"Sacred gaze" denotes any way of seeing that invests its object-an image, a person, a time, a place-with spiritual significance. Drawing from many different fields, David Morgan investigates key aspects of vision and imagery in a variety of religious traditions. His lively, innovative book explores how viewers absorb and process religious imagery and how their experience contributes to the social, intellectual, and perceptual construction of reality. Ranging widely from thirteenth-century Japan and eighteenth-century Tibet to contemporary America, Thailand, and Africa, The Sacred Gaze discusses the religious functions of images and the tools viewers use to interpret them. Morgan questions how fear and disgust of images relate to one another and explains how scholars study the long and evolving histories of images as they pass from culture to culture. An intriguing strand of the narrative details how images have helped to shape popular conceptions of gender and masculinity. The opening chapter considers definitions of "visual culture" and how these relate to the traditional practice of art history.
Amply illustrated with more than seventy images from diverse religious traditions, this masterful interdisciplinary study provides a comprehensive and accessible resource for everyone interested in how religious images and visual practice order space and time, communicate with the transcendent, and embody forms of communion with the divine. The Sacred Gaze is a vital introduction to the study of the visual culture of religions.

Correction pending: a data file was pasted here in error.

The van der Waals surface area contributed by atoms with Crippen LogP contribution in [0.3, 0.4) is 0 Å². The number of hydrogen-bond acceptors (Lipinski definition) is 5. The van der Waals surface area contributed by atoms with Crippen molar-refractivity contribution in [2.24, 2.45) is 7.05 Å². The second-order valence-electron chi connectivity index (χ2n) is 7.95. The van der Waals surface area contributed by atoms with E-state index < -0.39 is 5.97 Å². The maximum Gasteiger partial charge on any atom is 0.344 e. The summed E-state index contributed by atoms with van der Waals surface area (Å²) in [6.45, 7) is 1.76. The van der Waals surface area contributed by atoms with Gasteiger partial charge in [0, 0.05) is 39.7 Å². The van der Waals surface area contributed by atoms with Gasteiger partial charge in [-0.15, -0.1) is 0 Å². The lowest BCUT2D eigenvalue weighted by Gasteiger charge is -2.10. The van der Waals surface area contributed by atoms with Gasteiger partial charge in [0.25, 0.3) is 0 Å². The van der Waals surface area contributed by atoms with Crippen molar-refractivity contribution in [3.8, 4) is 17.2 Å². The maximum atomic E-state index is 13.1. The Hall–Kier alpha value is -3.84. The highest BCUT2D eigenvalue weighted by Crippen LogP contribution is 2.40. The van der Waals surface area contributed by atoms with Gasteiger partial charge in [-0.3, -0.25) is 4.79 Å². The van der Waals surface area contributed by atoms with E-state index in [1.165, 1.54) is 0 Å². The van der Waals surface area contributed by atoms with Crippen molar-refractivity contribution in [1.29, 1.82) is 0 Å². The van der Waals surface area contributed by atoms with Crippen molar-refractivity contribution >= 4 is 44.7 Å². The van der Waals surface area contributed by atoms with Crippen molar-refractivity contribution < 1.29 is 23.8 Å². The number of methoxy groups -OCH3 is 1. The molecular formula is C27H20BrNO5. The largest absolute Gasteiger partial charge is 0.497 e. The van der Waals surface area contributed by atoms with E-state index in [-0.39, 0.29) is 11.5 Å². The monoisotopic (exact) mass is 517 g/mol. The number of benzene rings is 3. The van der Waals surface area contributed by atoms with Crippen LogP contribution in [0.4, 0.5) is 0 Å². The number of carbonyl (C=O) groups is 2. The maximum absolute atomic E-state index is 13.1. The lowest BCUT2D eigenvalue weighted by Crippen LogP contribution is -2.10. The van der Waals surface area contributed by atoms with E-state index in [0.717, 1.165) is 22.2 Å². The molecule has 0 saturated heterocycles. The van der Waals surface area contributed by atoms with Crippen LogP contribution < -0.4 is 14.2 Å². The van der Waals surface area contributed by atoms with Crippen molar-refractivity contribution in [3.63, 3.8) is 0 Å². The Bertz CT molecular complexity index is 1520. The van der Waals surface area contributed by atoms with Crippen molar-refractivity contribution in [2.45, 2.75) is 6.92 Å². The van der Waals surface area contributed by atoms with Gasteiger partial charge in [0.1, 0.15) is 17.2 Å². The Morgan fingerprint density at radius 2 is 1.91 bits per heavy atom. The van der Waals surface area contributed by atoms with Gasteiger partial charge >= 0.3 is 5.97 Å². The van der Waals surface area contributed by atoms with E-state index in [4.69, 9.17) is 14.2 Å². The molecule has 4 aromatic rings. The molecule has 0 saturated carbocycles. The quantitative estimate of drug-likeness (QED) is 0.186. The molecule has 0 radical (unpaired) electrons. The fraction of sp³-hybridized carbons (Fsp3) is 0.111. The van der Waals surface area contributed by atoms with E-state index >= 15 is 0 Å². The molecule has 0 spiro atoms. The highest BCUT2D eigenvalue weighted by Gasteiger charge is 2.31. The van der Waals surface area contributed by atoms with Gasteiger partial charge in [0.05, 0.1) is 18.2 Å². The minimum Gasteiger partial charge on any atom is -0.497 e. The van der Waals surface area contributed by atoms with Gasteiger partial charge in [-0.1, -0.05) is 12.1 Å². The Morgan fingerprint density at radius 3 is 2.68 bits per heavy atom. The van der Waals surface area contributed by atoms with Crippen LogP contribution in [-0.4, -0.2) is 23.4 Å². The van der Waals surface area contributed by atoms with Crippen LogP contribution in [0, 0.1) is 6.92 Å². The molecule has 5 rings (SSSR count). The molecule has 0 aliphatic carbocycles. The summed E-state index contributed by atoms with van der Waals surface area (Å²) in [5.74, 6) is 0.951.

David Morgan is the Phyllis and Richard Duesenberg Professor in Christianity and the Arts, and Professor of Humanities and Art History in Christ College, Valparaiso University. He is author of several books, including Visual Piety (California, 1998) and Protestants and Pictures (1999), and coeditor with Sally M. Promey of The Visual Culture of American Religions (California, 2001).
"The Sacred Gaze is a seminal book--it goes further than anything else I know of in placing religious aspects of the field on a firm foundation of scholarship. Morgan has almost single-handedly defined the subfield of religious visual culture studies, and the present volume moves the conversation to an impressive new level."